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Syracusemetrics! Well, Sort Of....

As a loyal constituent of Red Sox Nation, I have grown accustomed to analyzing player production through Bill James's Sabermetrics. Examining contemporary and historical performance through the lens of on base percentage, OPS, and runs generated, a clearer illustration of potential future returns is made more tangible.

Like baseball, I think football, especially college football, can be understood and analyzed through methods dissimilar to traditional statistical outputs. These analytical approaches focus on the relationship between a teams production per attempt (generally) and the associated differential accruing to an opponent.

[Why Statistical Contrarianism?]
To be quite honest, there is nothing inherently wrong with looking at traditional football statistics to determine value and production. Evaluating quarterbacks through passing efficiency or points responsible for will give an adequate illustration of how one passer compares to another passer. Total offense statistics can provide a reasonable depiction of how a team's offensive system compares to conference counterparts.

However, just because something isn't broke doesn't mean it can't be fixed.

Traditional statistical formulae are flawed. For example, look at the formula for the aforementioned passing efficiency -

Passing Efficiency
[ (8.4 x {Yards}) + (330 x {Touchdowns}) - (200 x {Interceptions}) + (100 x {Completions})] / [Total Attempts ]

This formula, while encompassing all passing related outcomes, is fundamentally flawed. It fails to take into consideration fumbles resulting from a quarterback sack. It does not consider game situation which may affect number of yards, completions, interceptions, and attempts. And finally, the values applied to each passing category are virtually arbitrary numbers that once represented the average passer.

To quell any skepticism as to the validity of thinking of statistics outside of the box, check out Football Outsiders, Big Ten Wonk, Sabernomics, and Ken Pomeroy. (Note: Pomeroy is a daily must-read for the college basketball season.)

[Alternative Football Statistical Formulae]
Football statistics and Sabermetrics are not bosom buddies. Unlike baseball, there isn't a large number of games to draw a large statistical pool to complete a thorough analysis. In the arena of college football, the statistical pool is limited even more because of the the few number of regular season games per year (12) and a maximum statistical output of four years.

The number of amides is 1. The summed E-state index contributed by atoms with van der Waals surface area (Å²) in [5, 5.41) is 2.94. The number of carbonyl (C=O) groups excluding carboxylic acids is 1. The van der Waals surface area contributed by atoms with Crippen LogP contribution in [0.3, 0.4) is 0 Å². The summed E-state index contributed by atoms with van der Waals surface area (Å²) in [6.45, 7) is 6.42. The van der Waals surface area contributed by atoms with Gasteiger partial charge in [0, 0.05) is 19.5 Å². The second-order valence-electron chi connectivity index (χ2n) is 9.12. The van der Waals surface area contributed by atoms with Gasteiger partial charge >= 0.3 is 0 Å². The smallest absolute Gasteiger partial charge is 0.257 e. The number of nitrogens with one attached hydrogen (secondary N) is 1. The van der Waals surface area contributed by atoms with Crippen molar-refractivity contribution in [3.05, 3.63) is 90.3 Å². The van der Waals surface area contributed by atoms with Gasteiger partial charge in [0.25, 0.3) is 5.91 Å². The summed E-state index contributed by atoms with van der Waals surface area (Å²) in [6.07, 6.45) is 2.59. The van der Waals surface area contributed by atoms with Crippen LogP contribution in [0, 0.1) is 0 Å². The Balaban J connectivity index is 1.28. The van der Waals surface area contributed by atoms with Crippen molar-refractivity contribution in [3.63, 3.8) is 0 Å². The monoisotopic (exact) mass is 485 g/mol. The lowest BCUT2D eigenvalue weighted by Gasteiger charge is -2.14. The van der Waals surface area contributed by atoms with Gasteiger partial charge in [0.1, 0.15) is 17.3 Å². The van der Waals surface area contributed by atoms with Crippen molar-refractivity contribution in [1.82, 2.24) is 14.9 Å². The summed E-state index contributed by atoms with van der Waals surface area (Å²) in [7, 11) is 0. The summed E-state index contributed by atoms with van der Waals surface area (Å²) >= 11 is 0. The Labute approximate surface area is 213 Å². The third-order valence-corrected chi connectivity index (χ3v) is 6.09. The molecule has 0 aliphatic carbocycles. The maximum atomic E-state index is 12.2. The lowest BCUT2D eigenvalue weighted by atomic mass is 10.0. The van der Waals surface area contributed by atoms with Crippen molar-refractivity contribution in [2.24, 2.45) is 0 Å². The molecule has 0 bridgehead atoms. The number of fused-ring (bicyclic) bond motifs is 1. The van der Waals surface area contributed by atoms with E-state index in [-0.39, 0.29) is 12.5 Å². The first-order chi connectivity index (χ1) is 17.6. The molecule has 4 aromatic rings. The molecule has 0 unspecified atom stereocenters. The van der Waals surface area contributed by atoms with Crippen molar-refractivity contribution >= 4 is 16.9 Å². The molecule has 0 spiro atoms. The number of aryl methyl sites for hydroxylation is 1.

Therefore, it should be expected that variances and statistical anomalies will be more prevalent in a college football sabermetric analysis that that of a baseball or even the NFL illustration.

In addition to the few number of games to draw data, football has other issues that must be considered in making an analysis. Runningbacks and wide receivers will touch the ball fewer times than a quarterback and this may affect the significance of some assembled data, especially in games requiring a quarterback to pass more or a running back to bleed the clock.

And one must not forget the variable football has that baseball doesn't - the weather. Weather can be adjusted for in the formula, but its presence does confound some analysis.

[What this all Means]
Well, nothing.

Really, this has very little bearing on anything in particular. The blog will often look at different types of statistical approaches over this summer to try and figure out why Syracuse has been so absymal the last few years and what needs to occur during the Robinson regime to restore order to this madness.

[Formulae to be Used]
With Syracuse moving to the West Coast Offense (WCO), it's time Orange nation gets used to looking at some of these burgeoning pass-associated statistics. The receiver rating statistic has no real bearing on a team's possibility of success, but rather is used to only compare individual receivers production. The statistics stolen from Bud Goode are great indicators for team success. They are general team categories and do not look specifically at individual player performance.

Yards/Pass Attempt Differential
- Blatantly stolen from Bud Goode's site

Points/Pass Attempt Differential
- Blatantly stolen from Bud Goode's site

Receiving Rating
- This one is quite good. It quantifies the production of a receiver when he touches the ball on a game-to-game basis. Blatantly stolen from Ross Smith.

Offensive/Defensive Efficiency
- Examines the number of plays need to score or yeild points. This approach to offensive/defensive efficiency focuses on ability to score/yeild points rather than yards because a team wins and loses by the number of points scored, not the number of yards allowed/gained per play. Yardage also skews efficiency since it cannot consider field position.

This method is also great because it gives a strong indication of opportunities to score considering the number of drives available in a game.

In terms of yardage efficiency and points scored, teams should generally generate 12 yards of offense for every point scored. Professional Football Research has all this information on this glorious statistic.

If you know of any other alternative statistical models, please let me know at I'm looking for an alternative to passer efficiency/passer rating that can effectively encompass game situation and production.

If worse comes to worse, I'll just sit down and write something out myself patterned after basketball's point per weighted shot and passer rating. And then I'll blow my brains out.

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